New Year Predictions
by Kevin Bedell
There was no way to tell what would be on his mind. In any event our annual New Year's day conversations were always interesting - I was sure today would be no different.
I punched in his number and the phone rang. He picked after about 7 rings. "Hello...", he says. (Gosh, you'd think at noon on New Year's day he'd be up already - but it didn't sound like it from is voice.)
"Ouch, man. My head hurts.", he began, "I feel like I was out until 4 am with Peter Laughner's ghost. Me and some people stopped at a party where they were playing some old MC5 records. I told them they were listening to a bunch of garbage and they threw me out. I ended up hanging out with someone across the hall that I didn't even know. His place was a dump - it reminded me of CBGB's old bathroom. But he was listening to Van Morrison's Astral Weeks CD so we hit it off. We ended up having a great time."
He was waking up now. I could hear he'd put some music on. It was White Light/White Heat by The Velvet Underground. That would bring him to life, I figured.
"So come on", I told him, "quit stalling. You know why I'm calling. I need your top 5 predictions for this year. I've got a weblog to put out. "
"Ok already", he says taking a draw on a cigarette. "Let's get into this."
"So what's going to happen with Microsoft and Sun?", I ask.
"Well, to begin with, you can count on J2EE deepening its hold on the enterprise. I know everyone's talking about .NET, but let's be real. What major corporation is going to pull their enterprise applications off Solaris boxes and put them on servers based on the latest version of Windows, whatever that is?".
He went on, "I mean really. Windows just changes too fast. There's new releases every year or two. Big companies build applications and keep them running for years in maintenance mode - who's going to bet that the latest version of Windows is going to be supported in 7 or 10 years? Unix has been basically the same for years now. And these big companies have seasoned people with years of experience; they aren't afraid of Unix, they like it. These companies are looking at J2EE as a way to save money by rewriting their mission critical Mainframe apps, not as a way of building small workgroup projects. Besides, Windows just doesn't have the reputation for security and stability yet."
"Hold on", I said, "I've heard that C# is the fastest growing language out there."
"Maybe", he responded, "but look at the recent trends in programming languages. Java and "C" are still the dominant languages in use. Heck, even Perl usage far outweighs C#. It's going to grow, but until mainstream enterprise applications running on Solaris can be built in C#, it will always be a fringe language. The real story is the fall off in Cobol usage - that shows people are finally retiring old mainframe applications. Those applications are begin rewritten using J2EE."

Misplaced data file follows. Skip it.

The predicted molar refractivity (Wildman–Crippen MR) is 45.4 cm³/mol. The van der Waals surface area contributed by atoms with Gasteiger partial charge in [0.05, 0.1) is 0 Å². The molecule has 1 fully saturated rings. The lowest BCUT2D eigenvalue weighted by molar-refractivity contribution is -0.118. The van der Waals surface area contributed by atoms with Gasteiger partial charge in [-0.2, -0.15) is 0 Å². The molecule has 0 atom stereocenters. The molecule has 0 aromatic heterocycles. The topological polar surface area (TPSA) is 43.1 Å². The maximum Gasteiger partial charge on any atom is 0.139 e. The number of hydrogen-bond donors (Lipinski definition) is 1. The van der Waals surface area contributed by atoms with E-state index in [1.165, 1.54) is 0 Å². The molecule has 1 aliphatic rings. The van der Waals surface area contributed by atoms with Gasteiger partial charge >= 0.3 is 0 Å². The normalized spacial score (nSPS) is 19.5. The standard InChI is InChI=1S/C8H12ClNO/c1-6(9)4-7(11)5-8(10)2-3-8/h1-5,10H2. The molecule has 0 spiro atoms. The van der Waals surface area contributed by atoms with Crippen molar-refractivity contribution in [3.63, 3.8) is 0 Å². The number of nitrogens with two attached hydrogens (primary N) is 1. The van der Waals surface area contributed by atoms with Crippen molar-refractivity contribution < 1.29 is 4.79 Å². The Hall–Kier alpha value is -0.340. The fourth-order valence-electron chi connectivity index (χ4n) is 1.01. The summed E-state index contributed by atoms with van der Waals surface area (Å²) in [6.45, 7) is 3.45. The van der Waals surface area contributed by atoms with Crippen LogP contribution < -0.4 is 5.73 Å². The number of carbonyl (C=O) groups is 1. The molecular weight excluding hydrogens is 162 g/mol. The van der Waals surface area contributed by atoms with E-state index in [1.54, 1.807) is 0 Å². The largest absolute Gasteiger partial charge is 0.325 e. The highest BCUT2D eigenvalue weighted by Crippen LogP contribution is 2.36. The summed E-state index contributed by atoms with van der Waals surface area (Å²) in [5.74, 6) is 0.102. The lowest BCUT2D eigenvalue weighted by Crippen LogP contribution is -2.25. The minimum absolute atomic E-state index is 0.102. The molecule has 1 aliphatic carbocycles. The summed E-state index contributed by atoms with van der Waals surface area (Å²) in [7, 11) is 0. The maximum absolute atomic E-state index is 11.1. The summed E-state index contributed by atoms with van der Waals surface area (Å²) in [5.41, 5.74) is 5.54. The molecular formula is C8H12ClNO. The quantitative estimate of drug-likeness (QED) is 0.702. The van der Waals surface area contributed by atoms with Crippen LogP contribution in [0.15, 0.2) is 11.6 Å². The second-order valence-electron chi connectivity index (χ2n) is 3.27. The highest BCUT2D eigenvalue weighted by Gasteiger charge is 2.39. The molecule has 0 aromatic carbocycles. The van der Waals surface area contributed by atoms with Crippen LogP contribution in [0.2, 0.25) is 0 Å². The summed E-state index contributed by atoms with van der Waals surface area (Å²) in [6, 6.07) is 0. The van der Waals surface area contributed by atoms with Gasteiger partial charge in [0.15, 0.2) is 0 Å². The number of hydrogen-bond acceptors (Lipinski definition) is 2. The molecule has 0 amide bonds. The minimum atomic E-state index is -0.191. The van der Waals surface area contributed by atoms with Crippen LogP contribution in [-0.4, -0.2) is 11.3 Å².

"Ok, #1 - J2EE tightens grip on the enterprise", I said, "what else?"
He paused for a moment. "The real stories this year", he began, "are only loosely technology-based anyway. For example, the biggest story will be related to conflicts between personal liberties and the "War on Terrorism". To begin with, the PATRIOT Act and other recent changes in law are giving the federal government much greater powers to gather information on individuals. In a nutshell, this means that anyone who types anything into the Internet may become more careful of what they type - and people who have sites where people type things in may be providing that information to the government. This will begin sinking in to everyone this year.
"So, #2 - Internet snooping goes big. That's two", I said, "I need three more."
"Well", he went on, "the the next one is a direct result of the last one. Individuals, Organizations and Local Governments will take steps to try and preserve their freedoms and minimize their electronic 'Information Exposure'. This is already starting. For example, librarians - not usually known to be hell-raisers - are beginning to fight back. Right now, they may have to report your reading or web surfing habits though they are forbidden to tell you about it. But, as Dave Farber says, 'Every rainbow has a silver lining'. They are already organizing in support of the First Amendment which they believe protects the individual's right to a Freedom to Read.
"This is a sticky subject", he said thoughtfully. "In the end it's about how America comes to grips with balancing safety in society with the freedoms of the individual."
"Interesting. #3 - The people fight back to preserve individual freedoms.", I said, "Only two more to go!"
"I'm just getting warmed up!", he said. In the background I could hear him changing the music. It sounded like Patti Smith. He lit another cigarette.
"Where was I?", he asked, "Oh yeah, #4. The next big story will be how corporate America will learn to misuse the Digital Millennium Copyright Act (DCMA) to censor the Net. You probably remember the time Microsoft invoked the DCMA to try and censor Slashdot? Well, just recently Dow Chemical invoked it and may shut down an entire ISP because 'one' of their clients ran a parody of Dow. We could see hundreds of these suits this year.
"Wow", I said, "#4 - Corporations will use litigation under DCMA as a tool to control criticism. What's the last one?
"I'm going out on a limb with this one", he began. "The others are safe bets.
"Here goes, Lou Reed's Metal Machine Music CD will finally be recognized as the greatest CD of all time."
"Come on", I said, "you predict that every year and it never comes true. You've been saying that since forever. I still can't believe how you fawned over him in that interview."
"I can't help it", he said. "Some of this stuff is like rocket science - but other times you just have to follow your gut. Happy new year kid."
Peter Laughner should've been an Air Force pilot
Great entry (minus the nutshell link).